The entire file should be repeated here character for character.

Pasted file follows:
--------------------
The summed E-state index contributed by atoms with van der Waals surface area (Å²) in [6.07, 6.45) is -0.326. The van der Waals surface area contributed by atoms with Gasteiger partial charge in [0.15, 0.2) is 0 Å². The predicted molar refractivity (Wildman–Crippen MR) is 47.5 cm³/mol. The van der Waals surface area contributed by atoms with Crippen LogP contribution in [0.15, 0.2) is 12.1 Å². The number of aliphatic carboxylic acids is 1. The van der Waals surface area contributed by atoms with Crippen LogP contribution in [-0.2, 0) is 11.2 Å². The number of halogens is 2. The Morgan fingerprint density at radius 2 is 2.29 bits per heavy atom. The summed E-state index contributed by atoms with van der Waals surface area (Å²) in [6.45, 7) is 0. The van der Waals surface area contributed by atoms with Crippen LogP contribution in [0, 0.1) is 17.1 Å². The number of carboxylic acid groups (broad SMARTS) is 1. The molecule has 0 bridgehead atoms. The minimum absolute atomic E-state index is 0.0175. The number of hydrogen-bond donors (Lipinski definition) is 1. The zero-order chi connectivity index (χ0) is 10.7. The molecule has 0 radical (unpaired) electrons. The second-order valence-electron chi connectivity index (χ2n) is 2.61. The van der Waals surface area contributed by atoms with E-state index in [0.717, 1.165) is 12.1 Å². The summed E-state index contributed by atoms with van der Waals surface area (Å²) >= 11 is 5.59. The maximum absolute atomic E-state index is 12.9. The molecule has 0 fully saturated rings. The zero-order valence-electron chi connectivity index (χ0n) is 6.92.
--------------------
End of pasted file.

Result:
The summed E-state index contributed by atoms with van der Waals surface area (Å²) in [6.07, 6.45) is -0.326. The van der Waals surface area contributed by atoms with Gasteiger partial charge in [0.15, 0.2) is 0 Å². The predicted molar refractivity (Wildman–Crippen MR) is 47.5 cm³/mol. The van der Waals surface area contributed by atoms with Crippen LogP contribution in [0.15, 0.2) is 12.1 Å². The number of aliphatic carboxylic acids is 1. The van der Waals surface area contributed by atoms with Crippen LogP contribution in [-0.2, 0) is 11.2 Å². The number of halogens is 2. The Morgan fingerprint density at radius 2 is 2.29 bits per heavy atom. The summed E-state index contributed by atoms with van der Waals surface area (Å²) in [6.45, 7) is 0. The van der Waals surface area contributed by atoms with Crippen LogP contribution in [0, 0.1) is 17.1 Å². The number of carboxylic acid groups (broad SMARTS) is 1. The molecule has 0 bridgehead atoms. The minimum absolute atomic E-state index is 0.0175. The number of hydrogen-bond donors (Lipinski definition) is 1. The zero-order chi connectivity index (χ0) is 10.7. The molecule has 0 radical (unpaired) electrons. The second-order valence-electron chi connectivity index (χ2n) is 2.61. The van der Waals surface area contributed by atoms with E-state index in [0.717, 1.165) is 12.1 Å². The summed E-state index contributed by atoms with van der Waals surface area (Å²) >= 11 is 5.59. The maximum absolute atomic E-state index is 12.9. The molecule has 0 fully saturated rings. The zero-order valence-electron chi connectivity index (χ0n) is 6.92.